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Food Cravings and Imbalances in the Body

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Food cravings and imbalances in the body's systems

Food cravings are a symptom of imbalance in the body’s homeostasis.

In my book Your Personal Tuning Fork the Endocrine System ... a way to sustainable health, I discuss the role of homeostasis in relation to the body’s systems such as the endocrine glands. For most of us, we cast little thought to our bodies, perhaps only thinking about it when illness or disturbance strikes. Disturbances such as allergies, brain fatigue, dizziness, general aches and pains, headaches, insomnia, lethargy, loss of libido, low self-esteem, mood swings, sugar /salt / carbohydrate cravings, and weight issues interfere with daily life interrupting sustainable health.

What do food cravings say about your endocrine system?

Sugar/salt/carbohydrate cravings can be a symptom of an imbalance in one of the endocrine glands for example:

Pineal Gland

The pineal gland produces serotonin and melatonin and an imbalance in these levels interferes with the body’s circadian rhythms (day/night cycle) and results in light deprivation disorders such as depression, oversleeping, weight gain, fatigue and sadness. There are many factors that lead to this imbalance including lifestyle and diet. Carbohydrate cravings such as breads and pastas are a symptom of an imbalance in serotonin and melatonin levels. This craving could be the body’s way of saying it needs more nitrogen which is available in high protein foods, nuts and oils.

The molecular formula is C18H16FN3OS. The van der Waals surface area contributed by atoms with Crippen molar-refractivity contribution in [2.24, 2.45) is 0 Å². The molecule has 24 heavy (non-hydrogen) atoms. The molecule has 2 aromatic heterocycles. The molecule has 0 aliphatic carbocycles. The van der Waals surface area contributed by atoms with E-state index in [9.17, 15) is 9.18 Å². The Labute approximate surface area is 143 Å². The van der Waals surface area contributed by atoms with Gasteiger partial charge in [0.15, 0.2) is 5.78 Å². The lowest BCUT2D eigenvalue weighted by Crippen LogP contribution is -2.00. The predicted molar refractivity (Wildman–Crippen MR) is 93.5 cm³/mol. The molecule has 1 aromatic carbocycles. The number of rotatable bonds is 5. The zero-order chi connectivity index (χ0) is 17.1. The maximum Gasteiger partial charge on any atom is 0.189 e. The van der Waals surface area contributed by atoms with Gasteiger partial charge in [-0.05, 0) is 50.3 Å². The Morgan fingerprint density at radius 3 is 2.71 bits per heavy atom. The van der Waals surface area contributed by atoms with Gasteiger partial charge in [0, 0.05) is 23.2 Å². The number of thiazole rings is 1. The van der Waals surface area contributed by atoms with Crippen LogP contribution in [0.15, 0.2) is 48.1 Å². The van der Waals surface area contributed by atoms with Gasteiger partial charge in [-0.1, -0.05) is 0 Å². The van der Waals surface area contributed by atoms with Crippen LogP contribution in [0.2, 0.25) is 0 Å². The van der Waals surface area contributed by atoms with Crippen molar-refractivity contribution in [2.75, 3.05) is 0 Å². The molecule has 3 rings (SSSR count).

The hypothalamus sends two hormones, growth hormone (GH) and growth hormone releasing hormone (GHRH) to the pituitary gland. It also governs the body’s acid/alkaline balance, makes us sweat if it’s hot, keeps us breathing regularly, and controls the part of the nervous system that regulates involuntary muscles. Like the pineal gland, the hypothalamus plays an important role in hunger, thirst, sodium levels and electrolyte balance. A balanced hypothalamus means our system of sodium and electrolyte levels are functioning at their best to regulate weight, hunger and thirst. Imbalance can be evidenced through salt cravings for salty foods such as crisps, salty fish and cheeses, fast foods and excessive thirst. Foods high in chloride and silicon found in fatty fishes, cashews and seeds can help.